Bordeaux 2011: Whites set to shine as campaign gets underway
- Monday 2 April 2012
Bordeaux 2011: Domaine de Chevalier
The lack of rainfall in the summer – between March and June there was 74mm of rain compared with an average of 176mm – together with a cooler-than-average July and August might have caused problems for the reds in many appellations, but there is no such reservation with the white wines, both dry and sweet.
Consultant Denis Dubordieu, in his annual assessment of the vintage, has already said the white wines are excellent in 2011. This will undoubtedly be confirmed this week.
While he is better pleased with his red wine than he expected, Olivier Bernard at Domaine de Chevalier in the Graves is unashamedly delighted by his white.
Its freshness and acidity, he said, came from cool summer days and cooler nights. ‘It is very, very good and it has such balanced acids that it will last for a long time.’
Further south, at Chateau Climens in Barsac, Berenice Lurton is equally pleased by the quality of the wines.
‘The weather, which perhaps was not so good for the red wines, was perfect for whites, and for sweet wines, because it brought this wonderful precise freshness and acidity.’
Botrytis in Sauternes and Barsac came evenly and fast, necessitating only two or at the most three passes through the vineyards by the teams of pickers.
‘But we had to go fast,’ Lurton said. ‘Normally it’s a marathon – last year it was a sprint.’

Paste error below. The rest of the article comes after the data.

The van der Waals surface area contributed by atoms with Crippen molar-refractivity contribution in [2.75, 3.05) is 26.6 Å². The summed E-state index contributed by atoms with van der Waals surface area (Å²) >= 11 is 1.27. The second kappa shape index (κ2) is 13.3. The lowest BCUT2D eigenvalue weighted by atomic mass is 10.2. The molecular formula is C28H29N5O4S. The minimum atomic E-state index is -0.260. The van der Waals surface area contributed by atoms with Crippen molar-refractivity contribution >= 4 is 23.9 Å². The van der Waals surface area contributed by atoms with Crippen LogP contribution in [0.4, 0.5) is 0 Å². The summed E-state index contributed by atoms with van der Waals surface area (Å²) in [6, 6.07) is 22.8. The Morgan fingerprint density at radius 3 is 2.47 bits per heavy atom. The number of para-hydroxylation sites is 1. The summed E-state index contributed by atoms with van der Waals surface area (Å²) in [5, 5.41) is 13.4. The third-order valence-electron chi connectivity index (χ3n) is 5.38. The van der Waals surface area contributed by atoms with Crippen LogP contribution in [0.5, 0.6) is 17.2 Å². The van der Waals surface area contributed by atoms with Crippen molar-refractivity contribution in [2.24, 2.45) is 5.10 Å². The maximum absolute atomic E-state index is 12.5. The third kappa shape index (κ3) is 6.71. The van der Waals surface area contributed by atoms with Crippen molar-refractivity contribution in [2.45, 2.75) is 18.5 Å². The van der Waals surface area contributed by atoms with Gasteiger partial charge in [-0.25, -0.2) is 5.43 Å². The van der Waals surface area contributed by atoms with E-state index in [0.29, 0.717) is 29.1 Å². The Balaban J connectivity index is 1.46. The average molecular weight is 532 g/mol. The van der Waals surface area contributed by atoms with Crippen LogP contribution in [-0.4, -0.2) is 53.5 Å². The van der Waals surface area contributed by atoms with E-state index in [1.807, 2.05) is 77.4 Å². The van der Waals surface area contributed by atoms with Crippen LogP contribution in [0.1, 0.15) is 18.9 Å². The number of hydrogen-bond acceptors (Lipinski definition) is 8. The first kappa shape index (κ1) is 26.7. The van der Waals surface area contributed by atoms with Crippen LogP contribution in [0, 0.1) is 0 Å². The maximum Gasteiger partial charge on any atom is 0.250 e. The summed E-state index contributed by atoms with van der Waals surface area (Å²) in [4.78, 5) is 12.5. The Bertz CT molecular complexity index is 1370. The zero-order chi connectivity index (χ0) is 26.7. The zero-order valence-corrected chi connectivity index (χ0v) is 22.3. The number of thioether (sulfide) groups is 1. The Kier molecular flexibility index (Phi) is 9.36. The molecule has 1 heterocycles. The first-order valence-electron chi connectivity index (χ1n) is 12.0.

When it comes to the red wines, one chateau owner summed up the feeling at this early stage of the biggest week in the Bordeaux year by saying, ‘I’m much happier than I was.’
Steven Spurrier, who covers the Medoc for Decanter, said the most noticeable thing this year is the quality of the fruit, and the freshness of the wines.
‘Tasting in Margaux I kept marking “cassis, cassis” in my notes. There is great precision of fruit, the wines are clean and fresh, although there is a certain dryness, which you would expect in the driest vintage in living memory.’
The best reds, as Gavin Quinney, owner of Chateau Bauduc in Entre-Deux-Mers said, are fresh and fruity – and not over-extracted, an Achilles heel of 2011.
‘Over-extraction happened in the vineyard as well as in the winery,’ Quinney said. ‘There was so little sun in August that people de-leafed to maximise exposure, then they did two green harvests. Then September was so hot that the grapes were pumped up as if they were on steroids.
‘The best wines are where the owner didn’t aim for concentration but left the wines to their own devices.’